Browsing Tag: Airline meals

Austrian Airlines DO&CO dining

Even at ground level cooking a fancy meal can be tricky. That’s why I’m so amazed by the delicious meals I’ve had while speeding at 600 miles per hour miles in the sky in a narrow metal tube. The fact that airlines can make restaurant-quality meals happen under those constraints — at least in premium cabins — is pretty awesome.

Probably the best food I’ve had in the skies was aboard Turkish Airlines, which relies on an Austria-based company named DO&CO to deliver its “gourmet entertainment” in the skies. So of course Austrian Airlines, which also uses DO&CO for premium cabin catering, has been high on my list ever since. I finally got the chance to fly ’em and try ’em. What did I think? Read on to find out!

Austrian Airlines 767 business class cabin

American Airlines hosts a launch party for its new LAX-Haneda flight.

American Airlines hosts a launch party for its new LAX-Haneda flight.

It’s already been a busy 2016 for American Airlines, which has announced several service enhancements and, on February 11, launched its inaugural service from Los Angeles International Airport (LAX) to Toyko International Airport, more commonly known as Haneda Airport (HND). Premium passengers will enjoy additional comfort and convenience both before the flight and onboard, while those in economy will be able to enjoy some of the little things they’ve missed in the past couple of years.

As for American’s new flight into HND, a launch party for VIPs was held the previous night at the Japanese American National Museum in Downtown Los Angeles’ Little Tokyo, and AirlineReporter was invited to the festivities.

The George & Sakaye Aratani Central Hall at the Japanese American National Museum

The George & Sakaye Aratani Central Hall at the Japanese American National Museum

Cround crews at LAX prep an American 777-300ER for its flight to SYD.

Ground crews at LAX prep an American 777-300ER for its flight to SYD

Previously, I discussed the process and reasoning for using miles for an economy ticket on an American Airlines Boeing 777-300ER from Los Angeles to Sydney. In this story, I am going to share the actual flight experience, and discuss if this was the right call… or a huge mistake.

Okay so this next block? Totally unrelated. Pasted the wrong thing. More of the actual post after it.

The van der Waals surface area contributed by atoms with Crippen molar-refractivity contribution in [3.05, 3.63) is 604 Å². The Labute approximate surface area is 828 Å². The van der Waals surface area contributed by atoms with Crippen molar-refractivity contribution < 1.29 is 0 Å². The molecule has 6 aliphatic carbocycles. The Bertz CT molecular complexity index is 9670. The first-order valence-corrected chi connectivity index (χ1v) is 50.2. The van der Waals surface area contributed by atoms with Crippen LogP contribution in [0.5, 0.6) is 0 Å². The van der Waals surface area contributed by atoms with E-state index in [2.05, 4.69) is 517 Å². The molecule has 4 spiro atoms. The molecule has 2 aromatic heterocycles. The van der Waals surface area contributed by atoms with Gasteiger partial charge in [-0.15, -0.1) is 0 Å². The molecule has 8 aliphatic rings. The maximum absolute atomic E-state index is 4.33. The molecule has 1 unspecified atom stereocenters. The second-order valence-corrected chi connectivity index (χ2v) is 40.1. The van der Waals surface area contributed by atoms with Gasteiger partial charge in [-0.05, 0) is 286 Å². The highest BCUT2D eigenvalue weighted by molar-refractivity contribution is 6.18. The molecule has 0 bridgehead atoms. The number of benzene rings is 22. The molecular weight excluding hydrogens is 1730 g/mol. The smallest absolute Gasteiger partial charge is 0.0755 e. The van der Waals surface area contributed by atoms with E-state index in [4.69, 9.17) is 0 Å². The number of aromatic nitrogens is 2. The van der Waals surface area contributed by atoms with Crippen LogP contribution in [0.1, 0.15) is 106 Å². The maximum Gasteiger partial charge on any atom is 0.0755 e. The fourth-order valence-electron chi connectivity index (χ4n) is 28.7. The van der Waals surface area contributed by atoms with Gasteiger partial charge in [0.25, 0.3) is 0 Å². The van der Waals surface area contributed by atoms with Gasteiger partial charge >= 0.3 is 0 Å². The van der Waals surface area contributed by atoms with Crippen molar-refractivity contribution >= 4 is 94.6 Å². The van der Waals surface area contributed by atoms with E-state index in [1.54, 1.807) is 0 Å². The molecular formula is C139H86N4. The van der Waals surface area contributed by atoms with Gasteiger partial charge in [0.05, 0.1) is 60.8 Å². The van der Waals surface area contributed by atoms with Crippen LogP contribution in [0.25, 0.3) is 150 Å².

FLYING AMERICAN DOWN UNDER: Before the Flight

American Airlines Flight 73
Los Angeles International Airport (LAX) to Sydney Airport (SYD)
Equipment: Boeing 777-323ER
Scheduled Departure Time: 9:50pm (actual 10:21pm)
Scheduled Arrival Time: 7:55am+2 (actual 7:31am+2)
Scheduled Flight Time: 15 hours, 5 minutes (actual 14 hours, 9 minutes)

The day came, and we headed out to dinner before going to LAX to catch our evening flight. While taking our dinner at a leisurely pace, I checked on our flight status and realized that I had confused the departure time as being 10:50pm instead of 9:50pm; fortunately I caught my mistake with enough time to rush through our meal and still make it to the airport comfortably.

An American Airlines 777-300ER (N720AN) bound for SYD pushes back from Gate 41 at LAX.

An American Airlines 777-300ER (N720AN) bound for SYD on the inaugural flight pushes back from Gate 41 at LAX.

Less than a week after covering American Airlines’ launch of their new Los Angeles-Sydney service, I found myself onboard Flight 73 on a last-minute holiday down under. The route featured American’s flagship Boeing 777-300ER, with my personal-favorite business class seat. In spite of holding status on both American and Alaska, which would entitle me to at least a little bit more leg and elbow room in coach, I willingly (!) chose to sit in a regular economy seat for a 15-hour flight… and managed to survive.  A feat made even more impressive (or harrowing, depending on your point-of-view) by the fact that I was accompanied by my wife.

Now, I’d like to claim credit for taking one for the AirlineReporter team and be able to gloat for making the trip, but I’m not as magnanimous as my colleague JL, who flew a Spirit Airlines Bare Fare “for science.” There were very strategic, practical, and self-serving reasons for booking seats behind the curtain instead of in front of it.

I’m splitting my experience into two parts: first, about why I chose economy (this time), followed up with my actual flight review of American’s economy service to Sydney.